Cash-Strapped Homeowners Can't Make Payments

In the next 24 hours, Dave Washburn has a decision to make about the dream home he and his wife built on a barrier island off the Florida coast: Deplete his retirement savings by nearly one-third, or face foreclosure.

To come current on his mortgage payments, Washburn will likely cash in about $18,000 from the $60,000 in his 401(k) account and pay a significant penalty for withdrawing that money early.

If he doesn't, the bank that holds the mortgage will start foreclosure proceedings.

It's a difficult decision to stomach.

"It's no easy job to boost yourself out of $18,000 in debt," said Washburn, 49. "But we built the house, and we want to live in it."

The Washburns fell behind on mortgage payments last summer after a series of unforeseen financial problems -- family emergencies that required extra money and the shutdown of the trucking company where Washburn earned $55,000 a year working as a manager.

He went nearly four months without a paycheck before the company went under.

Many cash-strapped American homeowners have had similar problems this year.

Nationwide, delinquent mortgage payments and foreclosures are far above the levels they were at a year ago.

More than 115,000 U.S. properties entered some stage of foreclosure during October, according to RealtyTrac, which tracks real estate foreclosures.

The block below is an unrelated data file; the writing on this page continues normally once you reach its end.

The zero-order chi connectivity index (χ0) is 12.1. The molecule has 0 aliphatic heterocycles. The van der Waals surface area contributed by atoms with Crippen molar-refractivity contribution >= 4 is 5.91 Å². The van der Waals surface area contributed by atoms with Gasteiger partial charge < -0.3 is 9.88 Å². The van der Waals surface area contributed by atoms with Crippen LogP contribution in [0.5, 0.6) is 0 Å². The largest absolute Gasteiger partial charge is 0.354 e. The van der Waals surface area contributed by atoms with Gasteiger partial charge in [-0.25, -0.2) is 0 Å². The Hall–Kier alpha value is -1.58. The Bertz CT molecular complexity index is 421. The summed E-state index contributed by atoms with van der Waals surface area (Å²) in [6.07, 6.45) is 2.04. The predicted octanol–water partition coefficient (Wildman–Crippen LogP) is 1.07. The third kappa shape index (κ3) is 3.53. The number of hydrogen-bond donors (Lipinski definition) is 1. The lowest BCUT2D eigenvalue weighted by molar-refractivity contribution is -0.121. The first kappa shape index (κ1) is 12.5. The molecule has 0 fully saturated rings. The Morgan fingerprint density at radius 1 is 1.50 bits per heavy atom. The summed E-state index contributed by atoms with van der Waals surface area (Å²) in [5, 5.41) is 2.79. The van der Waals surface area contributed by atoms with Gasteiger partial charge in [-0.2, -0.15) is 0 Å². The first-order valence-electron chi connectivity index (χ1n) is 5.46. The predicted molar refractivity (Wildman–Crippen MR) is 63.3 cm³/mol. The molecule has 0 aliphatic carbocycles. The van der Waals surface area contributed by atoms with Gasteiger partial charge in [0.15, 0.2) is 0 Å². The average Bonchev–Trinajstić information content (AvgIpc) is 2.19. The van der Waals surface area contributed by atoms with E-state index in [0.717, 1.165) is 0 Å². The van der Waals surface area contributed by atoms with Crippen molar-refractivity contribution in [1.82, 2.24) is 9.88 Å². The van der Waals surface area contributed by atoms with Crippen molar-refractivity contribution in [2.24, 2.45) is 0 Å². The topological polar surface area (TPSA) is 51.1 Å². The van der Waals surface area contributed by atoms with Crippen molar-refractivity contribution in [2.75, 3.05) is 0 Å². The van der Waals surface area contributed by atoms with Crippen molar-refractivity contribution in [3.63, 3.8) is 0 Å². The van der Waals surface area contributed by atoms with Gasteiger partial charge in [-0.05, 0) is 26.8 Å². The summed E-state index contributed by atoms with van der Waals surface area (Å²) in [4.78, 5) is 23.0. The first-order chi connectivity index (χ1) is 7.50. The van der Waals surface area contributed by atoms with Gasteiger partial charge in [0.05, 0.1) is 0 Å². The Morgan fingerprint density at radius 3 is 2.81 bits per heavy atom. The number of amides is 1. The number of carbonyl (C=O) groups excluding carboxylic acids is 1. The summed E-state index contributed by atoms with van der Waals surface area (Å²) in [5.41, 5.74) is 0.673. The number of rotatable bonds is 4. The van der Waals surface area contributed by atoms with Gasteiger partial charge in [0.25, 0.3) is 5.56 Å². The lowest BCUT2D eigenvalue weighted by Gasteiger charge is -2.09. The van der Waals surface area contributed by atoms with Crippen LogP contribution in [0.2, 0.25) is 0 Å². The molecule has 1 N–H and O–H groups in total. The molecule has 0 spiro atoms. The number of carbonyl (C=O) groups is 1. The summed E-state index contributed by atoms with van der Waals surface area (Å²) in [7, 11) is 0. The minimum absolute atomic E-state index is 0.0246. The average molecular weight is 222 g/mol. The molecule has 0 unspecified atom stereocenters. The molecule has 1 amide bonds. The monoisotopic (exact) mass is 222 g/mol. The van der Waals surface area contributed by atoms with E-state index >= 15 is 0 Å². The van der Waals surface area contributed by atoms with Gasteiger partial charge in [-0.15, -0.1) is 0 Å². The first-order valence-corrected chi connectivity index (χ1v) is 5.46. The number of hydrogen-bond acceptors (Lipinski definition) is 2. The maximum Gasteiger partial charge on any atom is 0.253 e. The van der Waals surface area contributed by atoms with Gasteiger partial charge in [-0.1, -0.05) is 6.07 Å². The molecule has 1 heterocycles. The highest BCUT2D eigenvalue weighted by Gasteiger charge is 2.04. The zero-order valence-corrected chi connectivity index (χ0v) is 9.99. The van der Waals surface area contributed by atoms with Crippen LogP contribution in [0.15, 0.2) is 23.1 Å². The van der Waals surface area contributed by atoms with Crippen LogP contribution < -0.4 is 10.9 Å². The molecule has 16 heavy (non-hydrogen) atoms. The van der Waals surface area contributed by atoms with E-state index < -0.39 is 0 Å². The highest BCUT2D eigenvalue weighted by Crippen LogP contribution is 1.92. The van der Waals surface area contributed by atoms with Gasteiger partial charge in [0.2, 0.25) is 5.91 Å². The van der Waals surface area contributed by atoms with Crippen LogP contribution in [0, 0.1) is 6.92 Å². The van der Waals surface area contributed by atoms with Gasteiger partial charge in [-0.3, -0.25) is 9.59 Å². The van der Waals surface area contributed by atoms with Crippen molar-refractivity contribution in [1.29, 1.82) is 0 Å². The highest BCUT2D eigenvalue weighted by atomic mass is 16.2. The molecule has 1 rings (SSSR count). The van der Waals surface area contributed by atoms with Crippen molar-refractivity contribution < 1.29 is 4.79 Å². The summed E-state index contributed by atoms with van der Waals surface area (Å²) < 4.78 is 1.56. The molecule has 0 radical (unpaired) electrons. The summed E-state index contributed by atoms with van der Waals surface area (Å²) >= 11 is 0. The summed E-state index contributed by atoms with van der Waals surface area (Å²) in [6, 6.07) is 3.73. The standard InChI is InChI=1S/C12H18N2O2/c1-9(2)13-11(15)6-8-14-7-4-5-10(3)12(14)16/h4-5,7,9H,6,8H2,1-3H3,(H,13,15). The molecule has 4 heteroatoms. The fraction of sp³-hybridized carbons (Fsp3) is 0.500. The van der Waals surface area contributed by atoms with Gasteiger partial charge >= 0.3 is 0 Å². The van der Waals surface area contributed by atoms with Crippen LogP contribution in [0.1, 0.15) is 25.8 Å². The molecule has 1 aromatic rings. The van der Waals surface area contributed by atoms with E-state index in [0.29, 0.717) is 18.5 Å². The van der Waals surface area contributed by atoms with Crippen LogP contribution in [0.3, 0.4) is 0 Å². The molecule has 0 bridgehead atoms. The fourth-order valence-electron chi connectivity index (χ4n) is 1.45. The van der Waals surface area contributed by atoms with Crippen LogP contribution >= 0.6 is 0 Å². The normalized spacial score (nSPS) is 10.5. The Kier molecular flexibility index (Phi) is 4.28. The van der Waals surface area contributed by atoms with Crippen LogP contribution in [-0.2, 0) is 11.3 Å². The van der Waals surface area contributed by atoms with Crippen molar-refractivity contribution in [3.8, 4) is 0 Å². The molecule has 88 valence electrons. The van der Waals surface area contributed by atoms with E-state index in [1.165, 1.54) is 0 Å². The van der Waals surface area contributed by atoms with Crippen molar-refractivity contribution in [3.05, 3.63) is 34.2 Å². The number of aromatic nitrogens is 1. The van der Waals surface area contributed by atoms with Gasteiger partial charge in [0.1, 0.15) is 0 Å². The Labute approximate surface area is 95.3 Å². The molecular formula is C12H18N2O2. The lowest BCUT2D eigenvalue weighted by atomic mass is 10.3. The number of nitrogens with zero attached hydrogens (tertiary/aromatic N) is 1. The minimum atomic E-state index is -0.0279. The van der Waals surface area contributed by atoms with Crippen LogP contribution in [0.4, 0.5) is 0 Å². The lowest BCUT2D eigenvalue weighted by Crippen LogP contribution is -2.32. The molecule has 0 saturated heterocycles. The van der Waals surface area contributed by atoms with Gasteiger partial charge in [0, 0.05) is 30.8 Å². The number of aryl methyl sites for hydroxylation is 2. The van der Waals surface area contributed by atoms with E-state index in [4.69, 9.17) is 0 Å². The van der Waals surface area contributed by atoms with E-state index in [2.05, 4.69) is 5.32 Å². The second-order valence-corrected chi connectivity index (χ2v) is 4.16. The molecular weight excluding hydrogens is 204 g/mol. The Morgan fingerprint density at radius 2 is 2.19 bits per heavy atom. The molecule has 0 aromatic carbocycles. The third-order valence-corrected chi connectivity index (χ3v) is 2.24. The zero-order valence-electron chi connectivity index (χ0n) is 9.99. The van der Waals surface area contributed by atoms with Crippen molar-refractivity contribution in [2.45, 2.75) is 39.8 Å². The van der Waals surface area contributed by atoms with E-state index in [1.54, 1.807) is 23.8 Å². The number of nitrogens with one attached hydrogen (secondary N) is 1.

October's numbers represent a 3-percent increase from September and, more significantly, a 42-percent jump from October 2005.

For the year, more than 1 million properties have entered foreclosure, up 27 percent from last year.

The Rise of Subprime Mortgages

Industry experts say ballooning interest rates, often the product of adjustable-rate and subprime mortgages, have left many budgets too tight to make payments.

Subprime mortgages, usually offered to borrowers like Washburn who are considered higher risk, carry much higher rates than traditional mortgages.

Washburn, who also owes about $40,000 in credit card debt, was told that refinancing with a subprime mortgage would push the interest rate to 10.25 percent, up from his current rate of 6.25 percent.

For Washburn, the subprime plan was a nonstarter.

"That would just about double my monthly mortgage payment. I don't have a degree in economics, but I can work a calculator," he said.

Taking a Chance on Risky Borrowers

For many buyers looking to break into the housing market, however, subprime mortgages became a viable option during the last two years.

Subprime mortgages make up a relatively small percentage of the total mortgage debt in America -- about 12 percent to 14 percent of the total outstanding mortgage debt in the United States, according to the Mortgage Bankers Association.

An increased number of subprime borrowers, though, have led to many of the delinquencies and foreclosures.

One reason for the spike in subprime mortgages may actually be a product of the red-hot real estate boom of several years ago.